Equity trusts usually aim to provide income and long-term growth. Many equity trusts are available and their names often indicate the underlying shares traded/held or the country or region in which the trusts invest i.e. Dividend Imputation Trust, Resources Trust or European Share Trust. Many fund managers provide a list of the companies whose shares may be held or traded which investors can research.
Trust investors buy units in the fund at the ‘issue or buy price’ and may sell them back to the fund manager at the ‘redemption or sell price’ on the day when a requested withdrawal is paid. On any given day the buy price is usually a little greater than the sell price. The unit price is determined by dividing the total asset value of the fund less costs such as brokerage and management, by the number of units in the fund. As the value of the shares change so do the unit prices. The price of overseas trust units are determined by both the value of the underlying shares and movement in currency exchange rates. Some funds have a currency hedging strategy to help manage the impact of currency movements.
The fund manager is responsible for the research and selection of shares, derivatives, management and administration of the trust.
- Minimum initial investment may be as low as $1,000. Many funds allow regular monthly contributions from $100 per month
- Equity trusts give investors an opportunity for exposure to a wide range of companies and/or markets with a small amount of money
- Some income payments may be tax advantaged (refer Taxation)
- Use of options contracts and other derivatives by the fund can protect investors against loss while benefiting from favourable price movements
- Money is usually available within one week from a redemption request being received by the fund although some can take significantly longer
- The value of individual investments in equity trusts are affected by the volatility of share markets and currencies which can experience substantial falls and rises
- Equity trusts are not capital guaranteed nor are their future returns
- Although futures and options contracts may be used for investment protection, adverse market conditions and volatility may still impact on the value of the investment
- Investors have no direct participation in the selection of shares or timing of trades
- Some equity trusts borrow funds (gear) seeking to increase their performance. The use of borrowings can substantially increase the investment risk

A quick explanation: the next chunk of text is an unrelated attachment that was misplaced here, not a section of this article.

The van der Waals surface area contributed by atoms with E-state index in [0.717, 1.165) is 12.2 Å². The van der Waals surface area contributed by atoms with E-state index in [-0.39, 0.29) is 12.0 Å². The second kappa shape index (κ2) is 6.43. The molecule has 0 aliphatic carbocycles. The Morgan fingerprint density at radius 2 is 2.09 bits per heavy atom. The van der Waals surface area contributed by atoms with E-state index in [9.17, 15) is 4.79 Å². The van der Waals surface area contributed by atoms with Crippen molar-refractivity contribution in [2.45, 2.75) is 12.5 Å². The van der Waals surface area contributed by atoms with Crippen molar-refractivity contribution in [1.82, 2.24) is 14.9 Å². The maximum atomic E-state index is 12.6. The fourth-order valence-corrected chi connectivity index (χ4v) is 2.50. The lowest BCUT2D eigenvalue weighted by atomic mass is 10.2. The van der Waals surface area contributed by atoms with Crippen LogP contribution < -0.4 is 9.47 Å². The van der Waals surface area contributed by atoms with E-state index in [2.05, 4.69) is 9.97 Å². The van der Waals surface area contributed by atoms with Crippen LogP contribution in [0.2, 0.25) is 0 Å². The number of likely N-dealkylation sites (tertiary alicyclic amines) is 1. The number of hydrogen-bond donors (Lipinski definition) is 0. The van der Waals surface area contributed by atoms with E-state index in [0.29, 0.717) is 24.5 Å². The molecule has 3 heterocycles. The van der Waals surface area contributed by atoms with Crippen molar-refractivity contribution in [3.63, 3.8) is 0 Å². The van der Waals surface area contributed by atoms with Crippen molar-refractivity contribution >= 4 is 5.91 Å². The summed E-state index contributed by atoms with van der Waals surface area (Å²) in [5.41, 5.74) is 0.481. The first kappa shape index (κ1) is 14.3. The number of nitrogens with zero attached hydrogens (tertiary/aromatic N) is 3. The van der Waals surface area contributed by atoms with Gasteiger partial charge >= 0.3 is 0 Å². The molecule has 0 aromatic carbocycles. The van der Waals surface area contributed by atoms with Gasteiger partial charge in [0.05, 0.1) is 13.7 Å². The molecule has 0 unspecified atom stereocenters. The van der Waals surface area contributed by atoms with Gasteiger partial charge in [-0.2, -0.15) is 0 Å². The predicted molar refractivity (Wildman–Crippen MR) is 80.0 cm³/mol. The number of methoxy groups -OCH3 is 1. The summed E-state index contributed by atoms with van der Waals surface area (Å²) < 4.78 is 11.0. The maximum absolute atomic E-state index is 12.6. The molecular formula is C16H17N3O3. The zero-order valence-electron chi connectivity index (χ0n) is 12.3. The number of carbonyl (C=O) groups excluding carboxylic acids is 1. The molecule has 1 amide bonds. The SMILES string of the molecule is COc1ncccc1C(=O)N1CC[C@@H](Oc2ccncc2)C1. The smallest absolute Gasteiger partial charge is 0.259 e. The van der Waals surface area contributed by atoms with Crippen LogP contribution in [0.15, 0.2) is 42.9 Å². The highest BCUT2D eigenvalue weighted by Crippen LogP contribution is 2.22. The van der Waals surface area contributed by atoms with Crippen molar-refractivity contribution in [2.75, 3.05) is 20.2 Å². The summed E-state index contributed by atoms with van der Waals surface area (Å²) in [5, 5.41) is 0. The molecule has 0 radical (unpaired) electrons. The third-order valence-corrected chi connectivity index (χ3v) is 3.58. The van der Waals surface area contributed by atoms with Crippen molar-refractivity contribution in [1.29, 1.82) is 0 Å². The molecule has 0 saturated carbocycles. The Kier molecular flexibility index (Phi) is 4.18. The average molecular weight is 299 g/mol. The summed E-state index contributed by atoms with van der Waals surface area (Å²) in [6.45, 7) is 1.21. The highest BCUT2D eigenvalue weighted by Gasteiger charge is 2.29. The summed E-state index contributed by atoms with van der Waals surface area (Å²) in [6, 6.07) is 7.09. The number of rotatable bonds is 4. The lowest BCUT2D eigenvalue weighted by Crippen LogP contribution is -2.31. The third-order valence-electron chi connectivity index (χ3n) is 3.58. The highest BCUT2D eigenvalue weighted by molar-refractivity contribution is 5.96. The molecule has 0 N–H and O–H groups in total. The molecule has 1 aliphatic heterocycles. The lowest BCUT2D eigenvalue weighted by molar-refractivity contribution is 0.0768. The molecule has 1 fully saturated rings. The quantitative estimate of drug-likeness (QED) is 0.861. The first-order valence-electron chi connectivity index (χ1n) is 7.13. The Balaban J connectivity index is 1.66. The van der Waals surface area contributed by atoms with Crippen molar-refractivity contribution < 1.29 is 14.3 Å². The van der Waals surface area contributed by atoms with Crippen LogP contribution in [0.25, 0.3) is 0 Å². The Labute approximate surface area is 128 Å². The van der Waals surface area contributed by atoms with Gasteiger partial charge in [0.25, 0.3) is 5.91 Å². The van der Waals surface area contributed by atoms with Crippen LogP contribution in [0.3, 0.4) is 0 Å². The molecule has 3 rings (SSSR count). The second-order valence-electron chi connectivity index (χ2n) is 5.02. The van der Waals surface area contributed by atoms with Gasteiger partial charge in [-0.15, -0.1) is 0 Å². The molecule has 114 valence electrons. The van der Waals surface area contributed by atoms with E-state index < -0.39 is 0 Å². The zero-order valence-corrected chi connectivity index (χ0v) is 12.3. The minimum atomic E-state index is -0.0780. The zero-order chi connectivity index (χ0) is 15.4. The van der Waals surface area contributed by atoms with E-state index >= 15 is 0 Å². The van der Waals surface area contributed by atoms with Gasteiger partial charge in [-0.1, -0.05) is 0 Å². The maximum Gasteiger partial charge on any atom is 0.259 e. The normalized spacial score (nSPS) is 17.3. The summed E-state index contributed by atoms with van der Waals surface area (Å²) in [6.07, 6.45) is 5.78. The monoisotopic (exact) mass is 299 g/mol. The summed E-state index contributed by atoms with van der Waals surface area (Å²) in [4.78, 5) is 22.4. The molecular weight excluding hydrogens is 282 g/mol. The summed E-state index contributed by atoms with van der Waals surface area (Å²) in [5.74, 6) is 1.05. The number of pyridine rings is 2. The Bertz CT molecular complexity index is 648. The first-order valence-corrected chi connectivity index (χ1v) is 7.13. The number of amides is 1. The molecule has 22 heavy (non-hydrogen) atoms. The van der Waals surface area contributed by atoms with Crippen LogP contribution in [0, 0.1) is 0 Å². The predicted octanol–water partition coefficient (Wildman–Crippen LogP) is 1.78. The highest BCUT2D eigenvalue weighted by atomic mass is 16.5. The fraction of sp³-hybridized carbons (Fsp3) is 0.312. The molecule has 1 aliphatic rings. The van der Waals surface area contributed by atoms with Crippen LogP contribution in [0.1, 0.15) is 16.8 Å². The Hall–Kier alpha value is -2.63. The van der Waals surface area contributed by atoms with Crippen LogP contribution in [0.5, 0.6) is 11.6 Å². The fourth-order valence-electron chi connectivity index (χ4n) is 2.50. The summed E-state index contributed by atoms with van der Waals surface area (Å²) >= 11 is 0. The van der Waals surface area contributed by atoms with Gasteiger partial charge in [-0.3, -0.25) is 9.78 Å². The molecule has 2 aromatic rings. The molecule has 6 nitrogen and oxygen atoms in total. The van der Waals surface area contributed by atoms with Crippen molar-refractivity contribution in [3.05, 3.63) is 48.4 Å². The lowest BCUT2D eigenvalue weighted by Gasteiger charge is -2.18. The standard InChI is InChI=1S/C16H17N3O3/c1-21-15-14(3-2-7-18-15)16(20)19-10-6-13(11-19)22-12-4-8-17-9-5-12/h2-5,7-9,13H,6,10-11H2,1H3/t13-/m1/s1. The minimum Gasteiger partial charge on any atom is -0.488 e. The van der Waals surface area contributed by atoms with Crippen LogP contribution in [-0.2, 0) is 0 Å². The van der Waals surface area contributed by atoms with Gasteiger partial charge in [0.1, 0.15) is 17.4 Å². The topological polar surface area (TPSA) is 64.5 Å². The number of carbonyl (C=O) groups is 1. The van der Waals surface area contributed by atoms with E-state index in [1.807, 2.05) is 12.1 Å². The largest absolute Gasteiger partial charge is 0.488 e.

Tax implications can be complex. It may be necessary to seek further information from a qualified tax adviser. The income payments (distributions) may include:
- taxable income which is fully assessable
- realised capital gains from trading
- tax free income - the tax treatment varies and is detailed on the distribution notice
- franked dividends which are paid under the dividend imputation system and provide a tax credit (see FID leaflet - Shares)
Capital gains tax may be payable on withdrawals from investments purchased after 19 September 1985 or on income distributions as detailed on the distribution notice.
The fund will provide a tax statement each year to assist with completion of tax returns.
The full market value of the investment less debt used to purchase the investment, whether secured or not, but not including that secured by the principle residence is assessible as an asset. This is automatically reviewed in March and September.
The full market value of the equity trust is assessed for the income test under the deeming rules but there is no reduction by any associated debt. For further details contact the Department of Human Services’ (DHS) Financial Information Service (FIS), or the Department of Veterans’ Affairs.
Some trusts allow investors to receive a nominated level of income e.g. $100 per month. If the investor’s share of earnings does not equal or exceed the nominated amount some capital will be returned to make up the agreed payment. Continued drawing of capital in this manner may deplete the investment potentially to zero.
Listed Investment Companies are similar to equity trusts in that they invest in a portfolio of shares. They are listed on stock exchanges and investors purchase shares in the LIC through a stockbroker. The market value of LIC shares will vary with the value of the investments of the company (known as Net Tangible Assets - NTA) and the demand for the shares. This means their price may be above or below their NTA.
Due to the volatility of the underlying assets in Equity Trusts they are considered to be higher risk investments. Withdrawing from the investment when the market has fallen can result in a loss. Being aware of the purchase price and the current unit price can minimise the possibility of a loss being incurred.
Performance in these products takes into account positive or negative capital growth and income distribution. A satisfactory distribution can be received even in a low market.
Equity trusts should be viewed as medium to long term investments and should not be used to place money that needs to be accessed in the short term. Investment details are included in the Product Disclosure Statement (PDS). This document should be read with understanding before investing.
Equity trusts should only form part of an investment portfolio. Investments with exposure to other asset classes should also be made.